On another occasion Musham needed to get a fire boat
to a different location but the boat had been docked
by boat regulation folks because its exterior
letters weren't large enough. It cost a $100
fine but Musham got the fire boat moved to where he
Children of fire
Children of Chicago fire
chiefs Campion, Swenie and Musham all became caught up in newspaper stories.
In an odd coincidence, all three men had a son named
Frank but only Frank Campion made the news.
Frank Swenie was also a Chicago fireman.
Annie Musham and her
powder In the early evening of January 15, 1901, Annie, the
twenty-seven-year old daughter of
soon-to-be-appointed-chief William Musham, was on
route home to 177 Rush Street. Annie was Kate
and William's oldest child. Annie had been visiting Mrs.
Sheridan in Buena Park, who gave her a container
of facial powder. Annie was making a street car
transfer at the busy North Clark depot. A
police officer approached and demanded to see the
contents of her parcel. Annie was embarrassed
and took offence at his demeanor but did not back
down. She refused to give up her name or
parcel. Patrolman O'Connell grabbed the parcel,
tore it open and for his effort got a face full of
It turned out that there was a BOLO for a woman who
had just committed a robbery in Lake View and was
carrying a bundle. Annie demanded an
apology. O'Connell said she could come round to
the station the next day but that there would be no
apology. When Chief Musham found his
daughter in tears, he placed a telephone call to
O'Connell's boss, Captain Schettler. Two days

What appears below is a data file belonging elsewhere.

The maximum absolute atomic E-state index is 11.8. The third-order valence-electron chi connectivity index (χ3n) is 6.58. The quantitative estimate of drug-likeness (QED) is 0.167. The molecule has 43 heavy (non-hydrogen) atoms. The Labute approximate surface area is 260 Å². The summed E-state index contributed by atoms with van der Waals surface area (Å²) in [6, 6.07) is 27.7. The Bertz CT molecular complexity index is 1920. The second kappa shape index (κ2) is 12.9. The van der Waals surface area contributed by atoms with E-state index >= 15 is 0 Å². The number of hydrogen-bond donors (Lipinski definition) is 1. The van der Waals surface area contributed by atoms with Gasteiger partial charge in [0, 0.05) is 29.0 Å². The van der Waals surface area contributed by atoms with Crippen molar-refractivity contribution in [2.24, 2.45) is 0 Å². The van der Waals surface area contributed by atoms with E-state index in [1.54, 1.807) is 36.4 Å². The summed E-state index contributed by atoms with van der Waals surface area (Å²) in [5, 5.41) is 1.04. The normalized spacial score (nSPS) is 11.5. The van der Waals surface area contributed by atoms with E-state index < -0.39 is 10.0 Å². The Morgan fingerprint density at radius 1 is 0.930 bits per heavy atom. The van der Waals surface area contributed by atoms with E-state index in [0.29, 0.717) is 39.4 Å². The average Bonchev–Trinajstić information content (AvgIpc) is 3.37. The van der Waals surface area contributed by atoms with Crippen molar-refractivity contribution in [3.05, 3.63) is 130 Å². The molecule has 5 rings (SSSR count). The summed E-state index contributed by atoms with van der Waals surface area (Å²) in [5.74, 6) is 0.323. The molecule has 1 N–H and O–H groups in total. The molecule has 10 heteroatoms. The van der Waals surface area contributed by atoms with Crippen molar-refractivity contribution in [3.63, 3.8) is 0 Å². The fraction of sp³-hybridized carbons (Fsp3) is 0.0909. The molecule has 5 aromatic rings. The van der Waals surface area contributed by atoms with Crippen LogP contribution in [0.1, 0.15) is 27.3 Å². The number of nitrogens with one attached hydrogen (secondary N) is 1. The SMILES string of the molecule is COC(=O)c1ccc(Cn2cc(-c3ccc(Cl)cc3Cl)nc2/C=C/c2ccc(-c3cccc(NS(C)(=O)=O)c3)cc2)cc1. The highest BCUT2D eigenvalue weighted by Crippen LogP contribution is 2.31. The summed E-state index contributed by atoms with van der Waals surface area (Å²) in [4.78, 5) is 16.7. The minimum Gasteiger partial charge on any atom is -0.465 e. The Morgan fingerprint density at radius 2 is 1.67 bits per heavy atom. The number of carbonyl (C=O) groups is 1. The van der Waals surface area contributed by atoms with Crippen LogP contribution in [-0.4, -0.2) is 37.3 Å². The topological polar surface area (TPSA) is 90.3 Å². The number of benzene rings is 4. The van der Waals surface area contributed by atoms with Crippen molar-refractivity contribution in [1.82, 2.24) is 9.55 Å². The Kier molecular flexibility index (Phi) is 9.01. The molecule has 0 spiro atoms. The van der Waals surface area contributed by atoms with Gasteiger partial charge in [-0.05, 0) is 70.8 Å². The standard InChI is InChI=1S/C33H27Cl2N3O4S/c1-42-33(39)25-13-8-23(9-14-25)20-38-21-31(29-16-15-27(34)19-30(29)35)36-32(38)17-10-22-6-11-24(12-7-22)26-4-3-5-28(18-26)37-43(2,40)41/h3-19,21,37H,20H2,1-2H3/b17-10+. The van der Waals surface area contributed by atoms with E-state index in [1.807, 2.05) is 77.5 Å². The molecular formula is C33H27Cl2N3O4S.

later, Annie went to the Sheffield Avenue police
station, taking along her eighteen-year-old younger
brother Joseph. Patrolman O'Connell
had decided to apologize after all. Imagine that. Annie had
cooled down by then, too, and admitted she was
remiss in refusing to give her name. Anna did
not marry and became a paid housekeeper in her later
The Chicago fire marshal position paid an annual
salary of $6,000 in 1901. With inflation, that
would be like $155,000 today, but now compensation
for Chicago's top fire administrator, the Fire
Commissioner, is $200,000, including benefits.
Upon retiring, Chief Swenie's annual pension was $3,000.
** For longtime Musham observers, the suggestion he
was soft on discipline was laughable. As a
captain his house had been nicknamed the
department's House of Corrections.
Two Chicago Throop school teachers died
at the Iroquois Theater
If you have additional
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hear from you. Chaos and communication limitations of 1903